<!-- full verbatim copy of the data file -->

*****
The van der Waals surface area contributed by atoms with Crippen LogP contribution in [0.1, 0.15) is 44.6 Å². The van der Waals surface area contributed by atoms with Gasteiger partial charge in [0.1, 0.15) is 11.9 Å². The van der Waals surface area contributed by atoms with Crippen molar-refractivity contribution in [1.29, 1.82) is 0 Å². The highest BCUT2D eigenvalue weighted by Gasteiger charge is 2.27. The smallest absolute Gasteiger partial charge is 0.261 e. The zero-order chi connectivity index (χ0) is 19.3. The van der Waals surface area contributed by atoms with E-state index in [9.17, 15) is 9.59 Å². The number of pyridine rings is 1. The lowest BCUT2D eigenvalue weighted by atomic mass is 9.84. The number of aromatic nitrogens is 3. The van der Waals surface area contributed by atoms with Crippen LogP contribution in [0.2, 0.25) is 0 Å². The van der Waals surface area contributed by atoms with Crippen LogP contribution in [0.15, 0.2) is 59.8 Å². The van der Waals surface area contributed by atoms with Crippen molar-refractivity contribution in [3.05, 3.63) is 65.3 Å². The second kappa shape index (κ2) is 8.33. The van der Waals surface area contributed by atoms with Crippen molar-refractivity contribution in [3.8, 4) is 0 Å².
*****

The van der Waals surface area contributed by atoms with Crippen LogP contribution in [0.1, 0.15) is 44.6 Å². The van der Waals surface area contributed by atoms with Gasteiger partial charge in [0.1, 0.15) is 11.9 Å². The van der Waals surface area contributed by atoms with Crippen molar-refractivity contribution in [1.29, 1.82) is 0 Å². The highest BCUT2D eigenvalue weighted by Gasteiger charge is 2.27. The smallest absolute Gasteiger partial charge is 0.261 e. The zero-order chi connectivity index (χ0) is 19.3. The van der Waals surface area contributed by atoms with E-state index in [9.17, 15) is 9.59 Å². The number of pyridine rings is 1. The lowest BCUT2D eigenvalue weighted by atomic mass is 9.84. The number of aromatic nitrogens is 3. The van der Waals surface area contributed by atoms with Crippen LogP contribution in [0.2, 0.25) is 0 Å². The van der Waals surface area contributed by atoms with Crippen LogP contribution in [0.15, 0.2) is 59.8 Å². The van der Waals surface area contributed by atoms with Crippen molar-refractivity contribution in [3.05, 3.63) is 65.3 Å². The second kappa shape index (κ2) is 8.33. The van der Waals surface area contributed by atoms with Crippen molar-refractivity contribution in [3.8, 4) is 0 Å².